If you’ve found yourself growing frustrated at the “facts neutral” quality of debate about important public policies, you’re not alone. Many of us share your frustration. While principled disagreement about policies is vital in a democracy, the debate in the U.S. has increasingly become not about policy or even facts – but narratives and fiction. Great swaths of the voting public are being inspired not by real events, but by fakery – outrage over policies that never existed (think: the Affordable Care Act’s “death panels,” fear and anger over things that never happened (that Bowling Green massacre).
The stakes here couldn’t be higher. Take this story from CNN that analyzed the claims made in a televised debate between Senators Bernie Sanders and Ted Cruz over the future of The Affordable Care Act. By CNN’s count, of four claims made by Sanders to defend Obamacare and three made by Cruz to repeal it, finds 3 of Sanders 4 claims were supported by facts, with claim labeled an exaggeration (regarding the percent of Americans who report that they can’t afford the drugs prescribed to them by their doctor). As for Cruz? 0 for 3. All his assertions were found to be contradicted by the facts, CNN said.
Now the Trump Administration and Republicans might claim media bias by CNN – sidestepping the question of whether the statements made by Cruz were, in fact, falsehoods and attacking the messenger (the free press) instead.
Dangerous stuff. But, as this Foreign Affairs article notes: part of a larger trend in public life in the U.S.: the increasing skepticism about expertise of any sort – a willingness to believe that there is not meaningful difference between experts and laymen – that all opinions hold equal value.
By way of example, the FA article talks about a test by Public Policy Polling, which asked a sample of Democratic and Republican primary voters about their feelings about plans to bomb the country of Agrabah. From the article:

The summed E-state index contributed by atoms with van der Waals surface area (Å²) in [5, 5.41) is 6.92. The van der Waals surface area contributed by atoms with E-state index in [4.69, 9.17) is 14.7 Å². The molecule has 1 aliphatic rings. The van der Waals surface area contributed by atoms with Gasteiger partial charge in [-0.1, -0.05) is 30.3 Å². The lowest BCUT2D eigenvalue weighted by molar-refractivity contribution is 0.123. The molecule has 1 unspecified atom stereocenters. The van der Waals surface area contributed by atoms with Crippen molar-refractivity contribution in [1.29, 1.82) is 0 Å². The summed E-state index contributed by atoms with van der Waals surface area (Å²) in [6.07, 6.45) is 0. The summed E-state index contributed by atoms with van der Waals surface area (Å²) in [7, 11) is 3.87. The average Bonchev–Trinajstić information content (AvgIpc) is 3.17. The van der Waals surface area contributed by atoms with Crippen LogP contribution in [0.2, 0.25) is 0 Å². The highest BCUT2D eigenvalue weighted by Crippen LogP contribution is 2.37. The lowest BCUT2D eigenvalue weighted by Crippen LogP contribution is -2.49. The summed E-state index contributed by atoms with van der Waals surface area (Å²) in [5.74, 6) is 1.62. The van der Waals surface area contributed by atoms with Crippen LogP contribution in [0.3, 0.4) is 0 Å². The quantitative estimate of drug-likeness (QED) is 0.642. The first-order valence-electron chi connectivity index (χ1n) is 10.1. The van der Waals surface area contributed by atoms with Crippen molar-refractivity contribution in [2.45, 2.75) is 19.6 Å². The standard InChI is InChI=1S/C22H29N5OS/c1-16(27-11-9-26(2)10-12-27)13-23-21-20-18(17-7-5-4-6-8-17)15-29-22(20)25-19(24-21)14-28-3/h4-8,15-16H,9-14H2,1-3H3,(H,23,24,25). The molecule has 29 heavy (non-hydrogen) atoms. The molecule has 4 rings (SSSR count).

Nearly a third of Republican respondents said they would, versus 13 percent who opposed the idea. Democratic preferences were roughly reversed; 36 percent were opposed, and 19 percent were in favor. Agrabah doesn’t exist. It’s the fictional country in the 1992 Disney film Aladdin. Liberals crowed that the poll showed Republicans’ aggressive tendencies. Conservatives countered that it showed Democrats’ reflexive pacifism. Experts in national security couldn’t fail to notice that 43 percent of Republicans and 55 percent of Democrats polled had an actual, defined view on bombing a place in a cartoon.
Their point? That our public discourse is frequently driven by opinions that are uniformed – at best- and manufactured, at worst. The precondition? A fertile ground of ignorance.
It’s not just that people don’t know a lot about science or politics or geography. They don’t, but that’s an old problem. The bigger concern today is that Americans have reached a point where ignorance—at least regarding what is generally considered established knowledge in public policy—is seen as an actual virtue. To reject the advice of experts is to assert autonomy, a way for Americans to demonstrate their independence from nefarious elites—and insulate their increasingly fragile egos from ever being told they’re wrong.
This isn’t the same thing as the traditional American distaste for intellectuals and know-it-alls. I’m a professor, and I get it: most people don’t like professors. And I’m used to people disagreeing with me on lots of things. Principled, informed arguments are a sign of intellectual health and vitality in a democracy. I’m worried because we no longer have those kinds of arguments, just angry shouting matches.
Check out the full article over at Foreign Affairs: How America Lost Faith in Expertise | Foreign Affairs